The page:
Chronic tendinopathy is prevalent in both recreational and elite athletes, especially in those who engage in sporting activities with a heavy emphasis on running and jumping. In recent years, the potential use of RT as a therapeutic modality in the treatment of chronic tendinopathy has received increased interest. The majority of this interest has focused on the use of eccentric-only exercise to reduce pain and improve QoL of those affected by the condition. This type of RT uses only the eccentric or 'muscle-lengthening' component of muscle contractions to load the muscles being exercised.
Particularly in chronic Achilles tendinopathy, the results seem promising. In this condition, eccentric-only RT has been associated with decreased pain and improved function immediately after exercise intervention.35,–,39 In one study, these improvements were still observed at long-term follow-up at 1-year postintervention,37 and in another study continued improvements were seen more than 4-year postintervention.40 Some evidence suggest that eccentric-only training may offer additional pain-relieving benefits over concentric-only training,36 and eccentric-concentric training.41 However, the methodology of several of these eccentric-only studies has been criticised, leading some authors to conclude that the possible beneficial effects of eccentric loading as a therapeutic modality in Achilles tendinopathy are still not fully documented.42 ,43
Currently, it is unclear what constitutes an effective eccentric training volume for eliciting optimal effects,44 and doubt has also been cast on whether these eccentric-only training protocols can be classified as RT per se. Although the majority of studies have used external resistance in addition to bodyweight as part of the training progression, the exercise intensity used in these studies is generally below the level considered necessary for eliciting strength gains through neural and morphological adaptations, at least in a healthy population.1 ,29,–,31 In fact, it has recently been proposed that the beneficial effects of eccentric-only exercise in Achilles tendinopathy are the result of stretching of passive structures rather than actual muscle strengthening through eccentric loading.45 Currently, no research has investigated if high-intensity RT, utilising eccentric/concentric muscle actions has therapeutic benefits in the treatment of chronic Achilles tendinopathy.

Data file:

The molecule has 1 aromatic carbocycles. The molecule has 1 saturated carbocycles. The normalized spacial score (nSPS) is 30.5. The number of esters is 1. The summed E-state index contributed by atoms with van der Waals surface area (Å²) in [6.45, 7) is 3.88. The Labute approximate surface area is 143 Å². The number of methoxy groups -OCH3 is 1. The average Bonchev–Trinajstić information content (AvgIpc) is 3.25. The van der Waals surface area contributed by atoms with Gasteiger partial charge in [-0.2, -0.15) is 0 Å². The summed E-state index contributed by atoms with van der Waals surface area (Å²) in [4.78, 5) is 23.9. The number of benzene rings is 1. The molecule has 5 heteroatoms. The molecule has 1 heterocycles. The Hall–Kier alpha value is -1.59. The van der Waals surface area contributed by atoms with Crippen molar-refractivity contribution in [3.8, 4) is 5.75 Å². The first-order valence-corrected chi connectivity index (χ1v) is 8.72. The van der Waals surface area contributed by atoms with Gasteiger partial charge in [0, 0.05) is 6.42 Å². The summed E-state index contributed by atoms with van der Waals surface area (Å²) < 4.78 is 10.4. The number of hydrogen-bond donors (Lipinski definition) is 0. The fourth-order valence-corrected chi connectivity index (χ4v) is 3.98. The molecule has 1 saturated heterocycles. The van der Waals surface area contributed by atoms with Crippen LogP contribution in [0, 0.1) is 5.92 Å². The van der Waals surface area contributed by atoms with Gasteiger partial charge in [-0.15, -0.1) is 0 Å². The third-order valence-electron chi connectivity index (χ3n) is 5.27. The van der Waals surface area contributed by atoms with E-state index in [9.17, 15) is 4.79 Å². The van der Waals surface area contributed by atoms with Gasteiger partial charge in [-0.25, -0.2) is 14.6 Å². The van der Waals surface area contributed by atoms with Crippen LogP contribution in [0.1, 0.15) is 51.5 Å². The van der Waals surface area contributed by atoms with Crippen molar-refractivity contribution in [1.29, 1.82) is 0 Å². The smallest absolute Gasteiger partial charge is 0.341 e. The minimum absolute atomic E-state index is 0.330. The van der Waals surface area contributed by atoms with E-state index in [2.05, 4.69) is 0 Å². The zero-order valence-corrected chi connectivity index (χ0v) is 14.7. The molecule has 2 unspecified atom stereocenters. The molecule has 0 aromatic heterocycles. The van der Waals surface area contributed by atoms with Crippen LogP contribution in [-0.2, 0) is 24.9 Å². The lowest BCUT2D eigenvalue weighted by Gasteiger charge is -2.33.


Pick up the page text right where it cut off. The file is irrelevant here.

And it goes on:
RT has also been investigated as a potential therapeutic modality in patients suffering from patellar tendinopathy. However, here the literature is less extensive and more inconsistent. Some studies have reported improved function and pain reduction after eccentric-only exercise.46,–,48 On the contrary, Visnes et al49 reported no pain-reducing effects of eccentric-only exercise in competitive athletes suffering from patellar tendinopathy, at least when performed in the competitive season. As in Achilles tendinopathy, only very limited evidence exists to suggest that eccentric-only quadriceps training is more effective than other types of RT at alleviating pain in patients suffering from patellar tendinopathy.50 However, when compared with more aggressive treatments such as surgery, eccentric-only exercise appeared no better at reducing patient-reported pain and only ~35% of patients were symptom-free 1 year after the exercise intervention.51 Taken together, these results indicate that the use of eccentric-only training in the management of patellar tendinopathy is associated with a degree of uncertainty with regards to treatment outcome.